Aiming in billiards

I used to consider myself a decent billiards player (as in, would stand a good chance of winning against your average bar player), but lately my game has fallen apart. I’m missing easy shots, losing confidence, and analyzing things that I never really questioned before.

So here’s my question: when you aim, is it better to (a) get low as possible so you can really sight down the stick like the barrel of a gun, or (b) stand upright so you can look down at the stick and balls from above and really “see” the angle that the balls need to strike at?

Or, © is there a way to combine these 2 approaches?

And finally, since I recently acquired a table of my own, are there certain things I can practice to improve as rapidly as possible?

I find it easier to sight down the cue. Standing upright is something you’ll never find the top players doing.

Incidentally, did you know that you can play billiards and snooker online.

I find it best to look at the shot, i.e. decide what to shoot at, angles etc, from above, pick your line, then get down and sight along the cue.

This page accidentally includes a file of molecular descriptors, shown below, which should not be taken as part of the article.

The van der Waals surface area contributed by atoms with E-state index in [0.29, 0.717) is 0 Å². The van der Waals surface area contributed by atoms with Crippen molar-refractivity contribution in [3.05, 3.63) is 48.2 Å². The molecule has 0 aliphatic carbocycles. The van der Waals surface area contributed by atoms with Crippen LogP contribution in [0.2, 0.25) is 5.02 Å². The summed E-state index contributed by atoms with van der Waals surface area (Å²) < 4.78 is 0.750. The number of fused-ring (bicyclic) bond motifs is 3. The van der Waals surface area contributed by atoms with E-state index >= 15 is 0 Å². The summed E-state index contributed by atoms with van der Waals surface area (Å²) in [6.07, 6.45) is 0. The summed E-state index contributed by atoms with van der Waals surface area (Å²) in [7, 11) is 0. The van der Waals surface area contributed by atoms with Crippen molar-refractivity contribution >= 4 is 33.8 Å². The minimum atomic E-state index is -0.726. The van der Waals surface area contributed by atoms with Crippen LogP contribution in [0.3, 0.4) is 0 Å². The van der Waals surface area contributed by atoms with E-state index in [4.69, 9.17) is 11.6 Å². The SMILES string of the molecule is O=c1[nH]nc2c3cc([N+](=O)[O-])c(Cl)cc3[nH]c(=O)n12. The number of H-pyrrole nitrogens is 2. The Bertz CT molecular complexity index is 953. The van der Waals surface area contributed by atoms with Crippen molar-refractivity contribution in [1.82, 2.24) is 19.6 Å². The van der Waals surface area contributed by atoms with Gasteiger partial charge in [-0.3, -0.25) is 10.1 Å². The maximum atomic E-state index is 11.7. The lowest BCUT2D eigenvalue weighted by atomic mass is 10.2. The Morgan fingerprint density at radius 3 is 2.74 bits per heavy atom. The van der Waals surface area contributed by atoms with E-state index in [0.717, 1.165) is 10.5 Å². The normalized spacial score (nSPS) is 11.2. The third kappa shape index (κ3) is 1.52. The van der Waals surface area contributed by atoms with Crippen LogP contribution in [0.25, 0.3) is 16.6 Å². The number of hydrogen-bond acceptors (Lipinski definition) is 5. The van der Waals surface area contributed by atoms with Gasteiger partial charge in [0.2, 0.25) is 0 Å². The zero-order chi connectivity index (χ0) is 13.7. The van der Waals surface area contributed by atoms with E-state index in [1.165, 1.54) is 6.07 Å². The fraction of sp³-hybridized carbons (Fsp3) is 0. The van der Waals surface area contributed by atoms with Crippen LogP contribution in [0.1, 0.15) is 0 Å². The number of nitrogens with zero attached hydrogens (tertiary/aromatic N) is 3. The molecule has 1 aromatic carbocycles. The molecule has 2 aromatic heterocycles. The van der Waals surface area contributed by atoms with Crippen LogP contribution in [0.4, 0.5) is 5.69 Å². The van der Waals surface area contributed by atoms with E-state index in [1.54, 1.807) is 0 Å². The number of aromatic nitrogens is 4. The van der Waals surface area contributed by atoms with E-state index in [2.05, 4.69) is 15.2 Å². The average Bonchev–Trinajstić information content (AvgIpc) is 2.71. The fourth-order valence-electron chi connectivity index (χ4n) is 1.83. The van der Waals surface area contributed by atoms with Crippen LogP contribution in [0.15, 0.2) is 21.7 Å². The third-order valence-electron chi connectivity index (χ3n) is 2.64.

Yes, you want your eye near the cue. If your angles are off, first sight the shot by looking at the object ball, then sight the cue ball to hit that spot on the object ball.

If your shots are missing, try shooting softer. You’ll whittle it down to actual angle and stroke, and leave the bashing out of it.

Have a friend watch your stroke. Are you rocking the cue? Is the stroke straight, side-to-side?

Agree with the others that sight down the cue is the best way.

As for things to practice - (I assume when you say “billiards” you mean pool, like 9-ball or 8-ball) practice controlling the cue ball. While getting your shot in the pocket is important, the second most important thing is not pocketing the cue ball too, and making sure you set yourself up for the next shot, or preventing the other player from making his shot. That means leaving the cue ball in the right position which is accomplished by using the right amount of force, and putting the right amount and direction of spin on the ball.